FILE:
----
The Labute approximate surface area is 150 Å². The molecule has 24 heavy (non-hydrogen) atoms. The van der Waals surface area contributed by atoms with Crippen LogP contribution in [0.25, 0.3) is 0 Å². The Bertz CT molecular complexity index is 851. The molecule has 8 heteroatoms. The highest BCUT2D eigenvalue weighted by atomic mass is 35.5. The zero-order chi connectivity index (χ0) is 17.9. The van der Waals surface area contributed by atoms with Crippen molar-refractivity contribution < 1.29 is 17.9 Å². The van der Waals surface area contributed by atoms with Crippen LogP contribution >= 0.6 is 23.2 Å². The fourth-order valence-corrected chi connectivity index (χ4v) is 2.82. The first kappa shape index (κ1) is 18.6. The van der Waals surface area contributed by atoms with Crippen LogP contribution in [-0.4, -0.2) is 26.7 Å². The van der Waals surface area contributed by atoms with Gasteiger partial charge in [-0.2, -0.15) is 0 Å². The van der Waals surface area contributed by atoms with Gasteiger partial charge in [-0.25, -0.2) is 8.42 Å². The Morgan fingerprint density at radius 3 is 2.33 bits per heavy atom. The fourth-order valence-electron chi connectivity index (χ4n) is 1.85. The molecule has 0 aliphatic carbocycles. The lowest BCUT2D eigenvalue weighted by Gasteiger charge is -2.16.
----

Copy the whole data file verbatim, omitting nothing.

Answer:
The Labute approximate surface area is 150 Å². The molecule has 24 heavy (non-hydrogen) atoms. The van der Waals surface area contributed by atoms with Crippen LogP contribution in [0.25, 0.3) is 0 Å². The Bertz CT molecular complexity index is 851. The molecule has 8 heteroatoms. The highest BCUT2D eigenvalue weighted by atomic mass is 35.5. The zero-order chi connectivity index (χ0) is 17.9. The van der Waals surface area contributed by atoms with Crippen molar-refractivity contribution < 1.29 is 17.9 Å². The van der Waals surface area contributed by atoms with Crippen LogP contribution >= 0.6 is 23.2 Å². The fourth-order valence-corrected chi connectivity index (χ4v) is 2.82. The first kappa shape index (κ1) is 18.6. The van der Waals surface area contributed by atoms with Crippen LogP contribution in [-0.4, -0.2) is 26.7 Å². The van der Waals surface area contributed by atoms with Gasteiger partial charge in [-0.2, -0.15) is 0 Å². The van der Waals surface area contributed by atoms with Gasteiger partial charge in [-0.25, -0.2) is 8.42 Å². The Morgan fingerprint density at radius 3 is 2.33 bits per heavy atom. The fourth-order valence-electron chi connectivity index (χ4n) is 1.85. The molecule has 0 aliphatic carbocycles. The lowest BCUT2D eigenvalue weighted by Gasteiger charge is -2.16.